The a/c was running and it was really cold outside one night and the electrical breaker tripped for the first and only time .I reset the breaker and tried to power up the control display and nothing worked at all .the receptacle was powered up but no control power . Is there a control fuse in the display board or a small breaker or inline power overload .if so where is it and how would i recognize it and try a replacement . since it is colder outside i would bring the a/c indoors and warm it up completely before testing it or jumpering out to bypass any o/l control device to prove the device is blown.then i would replace the device to maintain the proper protection, Is there a schematic available for this unit showing the o/l devices ?? And where can i see it.?
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There is a reason it's tripping..First I would have the dryer cleaned out it sound like the unit is full of lint and is holding heat also bad ventilation in dryer exhaused. If it's tripping it's electrical hydeparkappliancerepair.com
Either you have a ground fault or the GFCI is toasted. Turn off the power to the GFCI, open the box the GFCI is in and disconnect the output wires, close up the box, re-energize, and try to reset it again. This will tell you which problem you have.
I would check with your owners manual to see what they reccomend for minimum breaker size. I don't remember on this particular model but it may be a single element instead of dual element. The single element usually use more power than dual. I would also check thermostat settings if this is a dual element. They should never be set at same temperature. Also if it continues to trip breaker I would check all wiring,then replace breaker. Sometimes they do wear out and trip when they really shoul not. Hope this helps. Thanks
What you described 'shouldn't' be happening - "if" the outside fuses and the inside breaker are sized correctly for your air conditioner.
I would make sure that the fuses in your outside disconnect were the proper size (for your AC), and that the inside breaker was of suffienct size to handle the air conditioner, and whatever else might be on the circuit.
Note: You would never want the 'outside fuse size' to be bigger than the inside breaker.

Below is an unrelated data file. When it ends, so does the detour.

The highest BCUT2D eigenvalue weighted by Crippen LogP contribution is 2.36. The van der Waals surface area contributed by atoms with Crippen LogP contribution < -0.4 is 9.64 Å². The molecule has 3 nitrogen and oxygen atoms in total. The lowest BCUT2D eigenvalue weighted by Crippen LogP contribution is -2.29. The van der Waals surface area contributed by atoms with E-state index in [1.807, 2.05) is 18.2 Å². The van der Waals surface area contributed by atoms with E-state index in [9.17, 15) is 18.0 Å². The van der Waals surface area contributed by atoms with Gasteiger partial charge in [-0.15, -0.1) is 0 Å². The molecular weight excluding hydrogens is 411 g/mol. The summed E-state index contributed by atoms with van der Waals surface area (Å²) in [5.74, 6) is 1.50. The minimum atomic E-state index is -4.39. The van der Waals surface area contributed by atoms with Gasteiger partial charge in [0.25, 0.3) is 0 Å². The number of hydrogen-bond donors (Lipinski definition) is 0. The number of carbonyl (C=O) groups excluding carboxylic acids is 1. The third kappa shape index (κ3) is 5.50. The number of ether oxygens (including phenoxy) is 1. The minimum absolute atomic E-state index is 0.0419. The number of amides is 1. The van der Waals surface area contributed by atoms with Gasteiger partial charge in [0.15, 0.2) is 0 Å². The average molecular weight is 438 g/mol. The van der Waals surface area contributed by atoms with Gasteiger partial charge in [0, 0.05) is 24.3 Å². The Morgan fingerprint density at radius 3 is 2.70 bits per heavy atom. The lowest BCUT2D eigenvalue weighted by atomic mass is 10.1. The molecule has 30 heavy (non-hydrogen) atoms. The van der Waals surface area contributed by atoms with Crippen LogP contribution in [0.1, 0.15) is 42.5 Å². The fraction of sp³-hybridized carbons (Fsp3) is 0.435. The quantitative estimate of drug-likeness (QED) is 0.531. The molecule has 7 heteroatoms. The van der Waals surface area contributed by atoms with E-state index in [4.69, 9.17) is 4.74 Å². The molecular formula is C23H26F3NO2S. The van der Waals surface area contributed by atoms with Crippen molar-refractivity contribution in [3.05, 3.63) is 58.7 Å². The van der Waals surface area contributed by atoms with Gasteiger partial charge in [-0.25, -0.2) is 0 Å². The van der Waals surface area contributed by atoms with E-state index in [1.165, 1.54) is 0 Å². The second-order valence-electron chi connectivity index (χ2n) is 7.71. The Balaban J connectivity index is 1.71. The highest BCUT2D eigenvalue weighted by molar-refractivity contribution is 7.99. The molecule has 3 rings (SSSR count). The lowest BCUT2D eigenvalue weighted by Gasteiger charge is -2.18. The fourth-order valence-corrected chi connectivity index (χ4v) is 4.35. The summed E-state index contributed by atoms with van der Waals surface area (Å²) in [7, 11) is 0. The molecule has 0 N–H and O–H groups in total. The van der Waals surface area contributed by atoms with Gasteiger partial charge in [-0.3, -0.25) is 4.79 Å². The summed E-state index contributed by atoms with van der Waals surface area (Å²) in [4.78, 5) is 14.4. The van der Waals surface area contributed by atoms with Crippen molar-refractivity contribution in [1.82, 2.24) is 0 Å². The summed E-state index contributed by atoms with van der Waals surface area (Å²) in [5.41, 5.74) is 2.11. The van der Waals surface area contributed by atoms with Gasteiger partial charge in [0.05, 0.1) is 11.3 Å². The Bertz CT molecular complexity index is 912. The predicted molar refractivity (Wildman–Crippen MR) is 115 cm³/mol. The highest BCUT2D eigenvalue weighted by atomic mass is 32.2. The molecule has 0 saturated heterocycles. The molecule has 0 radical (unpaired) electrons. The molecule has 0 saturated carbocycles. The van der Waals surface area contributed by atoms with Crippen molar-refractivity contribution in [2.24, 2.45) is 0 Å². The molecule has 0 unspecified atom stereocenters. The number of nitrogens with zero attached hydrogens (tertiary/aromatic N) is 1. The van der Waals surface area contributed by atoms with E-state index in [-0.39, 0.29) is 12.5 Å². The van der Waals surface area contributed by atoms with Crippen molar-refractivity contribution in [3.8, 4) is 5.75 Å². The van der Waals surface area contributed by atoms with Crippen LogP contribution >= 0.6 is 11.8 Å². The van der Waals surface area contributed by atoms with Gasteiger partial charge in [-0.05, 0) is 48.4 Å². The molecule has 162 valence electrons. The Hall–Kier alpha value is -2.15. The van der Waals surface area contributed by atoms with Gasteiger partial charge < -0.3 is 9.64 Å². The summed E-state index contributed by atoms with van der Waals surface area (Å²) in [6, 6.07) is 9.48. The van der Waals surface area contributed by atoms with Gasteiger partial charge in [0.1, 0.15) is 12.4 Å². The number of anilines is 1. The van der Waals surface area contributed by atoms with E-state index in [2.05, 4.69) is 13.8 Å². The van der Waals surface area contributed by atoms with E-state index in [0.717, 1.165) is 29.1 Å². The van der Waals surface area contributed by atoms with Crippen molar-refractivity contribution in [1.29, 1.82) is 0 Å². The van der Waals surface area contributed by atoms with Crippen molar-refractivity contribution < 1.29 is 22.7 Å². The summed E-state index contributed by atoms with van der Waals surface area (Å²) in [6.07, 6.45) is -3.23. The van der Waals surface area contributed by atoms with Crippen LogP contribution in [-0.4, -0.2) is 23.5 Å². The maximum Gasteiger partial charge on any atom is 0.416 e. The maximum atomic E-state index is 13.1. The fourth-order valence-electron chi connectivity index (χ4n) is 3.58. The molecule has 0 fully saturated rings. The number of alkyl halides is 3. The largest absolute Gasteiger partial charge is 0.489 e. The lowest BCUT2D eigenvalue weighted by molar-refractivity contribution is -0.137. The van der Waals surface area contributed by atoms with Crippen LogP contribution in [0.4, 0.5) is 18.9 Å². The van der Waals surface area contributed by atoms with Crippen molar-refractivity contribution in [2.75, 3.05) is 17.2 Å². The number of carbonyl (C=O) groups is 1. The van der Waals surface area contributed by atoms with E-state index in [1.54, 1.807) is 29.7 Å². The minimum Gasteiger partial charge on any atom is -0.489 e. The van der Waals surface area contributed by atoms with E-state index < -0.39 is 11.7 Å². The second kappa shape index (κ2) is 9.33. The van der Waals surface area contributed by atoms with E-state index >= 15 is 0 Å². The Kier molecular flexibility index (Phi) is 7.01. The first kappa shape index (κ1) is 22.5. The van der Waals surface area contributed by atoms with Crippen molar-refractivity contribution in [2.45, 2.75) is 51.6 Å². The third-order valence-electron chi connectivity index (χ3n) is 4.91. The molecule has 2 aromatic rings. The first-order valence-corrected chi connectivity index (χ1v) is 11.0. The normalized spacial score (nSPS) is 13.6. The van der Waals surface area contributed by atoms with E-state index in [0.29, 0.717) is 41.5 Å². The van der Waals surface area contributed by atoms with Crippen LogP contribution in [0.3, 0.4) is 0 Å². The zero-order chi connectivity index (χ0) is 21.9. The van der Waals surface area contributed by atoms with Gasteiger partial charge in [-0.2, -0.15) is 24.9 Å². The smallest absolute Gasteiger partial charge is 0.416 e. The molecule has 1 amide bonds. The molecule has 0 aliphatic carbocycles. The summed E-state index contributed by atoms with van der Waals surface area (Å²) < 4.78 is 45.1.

For example: 50 amp fuses in the outside disconnect and a 40 amp inside breaker is a no-no.
Often, for whatever reasons - someone will put larger fuses in the outside disconnect than what is called for.
When this happens the inside breaker is the only safety on the AC.
The problem is - for whatever reason - your inside breaker should not be tripping off.
It's likely that the AC may be on a inside breaker "that also has other things i.e. dryer, electric range or Refrigerator," and therefore any of these components 'including' the air conditioner could be causing the inside breaker to 'trip.'
One way to check this would be to 'un-plug' whatever else you had on the inside breaker - and then run your air conditioner and see if the breaker trips. Let's say you have the refrigerator and the air conditioner on the same inside breaker. You suspect the refrigerator is causing the inside breaker to trip - so you unplug it - and then turn on the air conditioner. "Now" it does not trip the inside breaker and assuming you have the proper fuses in the outside disconnect - you could safely say the air conditioner is ok - but - the refrigerator might be on the blink.
It's also possible that you just have too much on the inside breaker and you need to plug the refrigerator in to another outlet.
Still, if it was me - I think I would really think 'hard' about calling a Service Tech out - and let him/her diagnose the problem.
Check the difference between your incoming voltages at these times, it may be, if your plugged in to park power, the voltage getting to you may be less due to neighbors using more. If you have a genny, try using it when this happens and see if it trips. More lights, TV's etc are probably being used at night by others.
first off, it's illegal to release freon into the atmosphere. the epa could charge you $32,500, so keep it under your hat. second, if it's getting too cold where the evaporator coils are icing up, it's too lille freon, not too much. as for the breaker tripping, your compressor might be wearing out. if it's pulling too much current, the motor is failing and the compressor needs replacing. and do not do it yourself unless you're certified by the epa to move freon and have the proper equipment to recollect the used freon.
Something doesn't sound right here. You indicate 2 200Amp breakers. With a single service entering the house, this is not possible. The "sub-panel" to the pool house is more likely a 100Amp setup, yes? If not, you have a bad setup and it should be corrected. I would suspect that you are attempting to pull too much current to the pool and that is what is tripping the breaker. Also, these breakers should not be run over about 80% of their capacity for the long haul. If they are, they tend to age and get either real sensitive causing tripping when it shouldn't or you can run 500Amps through it and it won't trip.
My suggestion is to revisit the setup. If the pool house is fed from the main panel, make sure that the breaker for it is not 200Amp. Second, try disabling the pool house breaker to see if that is the source of the problem and look more closely there.
it is normal for a breaker that is run right on the edge (50 amp and your furnance to use 45) to get weak after a while . the first thing you should do is change the breaker with the same type and amp rateing . it should take care if it